The book delivers on what it promises, an explanation of the roots of western alienation in Canada. But its a very one-sided story that plays fast and loose with its narrative. More “popular” than “history,” Let the Eastern Bastards Freeze in the Dark; the West Versus the Rest Since Confederation just rehashes the same old perspectives on its topic, and ultimately reaffirms the Canadian State, rather than sounding a note of caution about how it may choose to handle future conflicts involving western resources and national economic development.
Thoughts about the book
The book touches on more contemporary times and offers a perspective on the future of regional tensions in Canada, but the main thrust of it covers the period from Confederation of the remaining British colonies in North America in 1867 up to the depression. A crucial period of consolidation for today’s Canadian state.
Mary Janigan writes a readable book which, in places, connects her big picture with the lived experiences of individuals. The diary and letters of one Alberta homesteader were a nice counterpoint to her main story. That’s one aspect I really enjoyed. Despite that, the story of western alienation that Janigan tells is a “history” that is told despite the people of the west. Or, a story of how history was done to them. For this reader, her account was disturbingly boring.
I was disappointed at the lack of insight. Some of the context she provides is quite interesting. As for any struggle at the heart of western alienation, her version is more a matter of accounting than anything else. According to Mary Janigan the westward march of Canada, the introduction of colonialism, and the extension of capitalism into the region sparked little more than tussles over accounts receivable.
The problems with this perspective are numerous, ultimately her conclusions are idealistic and fall prey to the same old myth making that characterises the received histories of Canada. She does pull in First Nations, Metis, and the working class; but they are little more than window dressing. The logic of Imperialism and the annexation of the west are never critically interrogated. The main action is that of the men responsible for the administration of that annexation. The economic and political logic which propelled them is left unchallenged. The system they sought to extend over the west is assumed to be innocent while their attitudes and personalities of the men in charge of its implementation is elevated into the spotlight.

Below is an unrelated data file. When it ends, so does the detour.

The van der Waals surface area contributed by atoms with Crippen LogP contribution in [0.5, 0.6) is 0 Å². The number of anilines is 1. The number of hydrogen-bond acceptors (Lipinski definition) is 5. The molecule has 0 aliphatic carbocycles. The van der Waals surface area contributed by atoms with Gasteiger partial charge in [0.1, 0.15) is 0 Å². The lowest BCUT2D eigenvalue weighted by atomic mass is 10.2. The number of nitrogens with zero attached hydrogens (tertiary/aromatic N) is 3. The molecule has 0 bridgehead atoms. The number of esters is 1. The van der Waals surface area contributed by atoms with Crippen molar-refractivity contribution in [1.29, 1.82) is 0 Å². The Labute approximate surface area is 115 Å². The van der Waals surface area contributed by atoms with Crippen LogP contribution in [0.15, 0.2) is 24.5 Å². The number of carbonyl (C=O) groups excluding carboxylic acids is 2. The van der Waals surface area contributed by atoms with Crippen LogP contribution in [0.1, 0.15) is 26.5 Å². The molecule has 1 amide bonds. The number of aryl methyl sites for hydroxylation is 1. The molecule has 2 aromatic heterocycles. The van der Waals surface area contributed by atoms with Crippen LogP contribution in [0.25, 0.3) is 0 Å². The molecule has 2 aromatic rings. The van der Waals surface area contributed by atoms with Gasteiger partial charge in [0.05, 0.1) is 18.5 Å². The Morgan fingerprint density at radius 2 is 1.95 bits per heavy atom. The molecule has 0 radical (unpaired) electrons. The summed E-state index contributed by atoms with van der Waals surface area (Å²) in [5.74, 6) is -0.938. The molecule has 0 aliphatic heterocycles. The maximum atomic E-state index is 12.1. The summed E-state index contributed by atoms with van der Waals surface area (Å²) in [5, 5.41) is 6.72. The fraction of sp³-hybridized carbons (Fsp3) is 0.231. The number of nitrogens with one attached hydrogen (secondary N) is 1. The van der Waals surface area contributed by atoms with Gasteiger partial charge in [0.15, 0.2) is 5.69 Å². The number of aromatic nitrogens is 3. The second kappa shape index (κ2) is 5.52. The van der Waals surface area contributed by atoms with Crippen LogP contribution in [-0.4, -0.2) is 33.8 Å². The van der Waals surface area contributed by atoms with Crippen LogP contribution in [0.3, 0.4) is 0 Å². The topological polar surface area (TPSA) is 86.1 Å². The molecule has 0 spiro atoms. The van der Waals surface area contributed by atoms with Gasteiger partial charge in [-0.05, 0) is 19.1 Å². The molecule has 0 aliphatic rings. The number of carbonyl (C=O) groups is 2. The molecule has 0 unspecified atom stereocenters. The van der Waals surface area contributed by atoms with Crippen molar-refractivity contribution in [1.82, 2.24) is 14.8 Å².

To accomplish that she falls prey to a revision of history that is current amongst Canadians, the appropriation of Louis Riel. She places Riel uncritically next to colonialist leaders whose main job was to assist in the extension of Canada west to the Rockies. This completely obscures history in favour of a narrative which fits well within the mythology, albeit in updated 21st century form, of the Canadian nation.
Riel advocated for Provincial status within the federation; and fought for the right of local control over local resources like the others on Janigan’s continuum of western leaders. But no one else on Janigan’s continuum ever faced assault by the armed forces in their pursuit of that objective. Nor did they face a bloody reaction as did the Metis after they won Manitoban recognition. And nor were they executed by the state for their agitation as was Louis Riel.
Colonisation would have to occur on the terms dictated by Canada, otherwise unfettered access to the west could not be guaranteed to its investors. The Metis and First Nations were the first in the west to experience the struggle against the logic of Canadian Imperialism, and alienation from the project of building the Canadian nation. They were an obstacle to be cleared. The settlers who came after annexation and their leaders were never an obstacle to colonisation, we were, and (one has to admit) still are, the tools of it.
Louis Riel, on the other hand, took a stand against the unilateral annexation of western territory. His leadership was concerned with achieving an agreement that would bring the Metis into Confederation on equal terms with the rest of the Dominion. He wanted the same deal that the other Provinces got. If the Dominion would not accept this, or in the event that the Dominion were to betray its agreement, Riel was willing to shed blood in order to ensure the rights were honoured. It may not have been a struggle for “national liberation,” but it was about as close as the Metis would come. Obliterating the nuances which characterize the Metis struggle in favour of fitting it into a Canadian narrative is problematic at best. Riel is a complex figure, but if there is one thing he was not it was a collaborator with the Canadian State.
In addition to this, it is strange that she would appropriate Riel and the Metis resistance for her narrative, yet leave First Nations resistance as little more than a bit of colour to dramatize the expansion of Canada west with.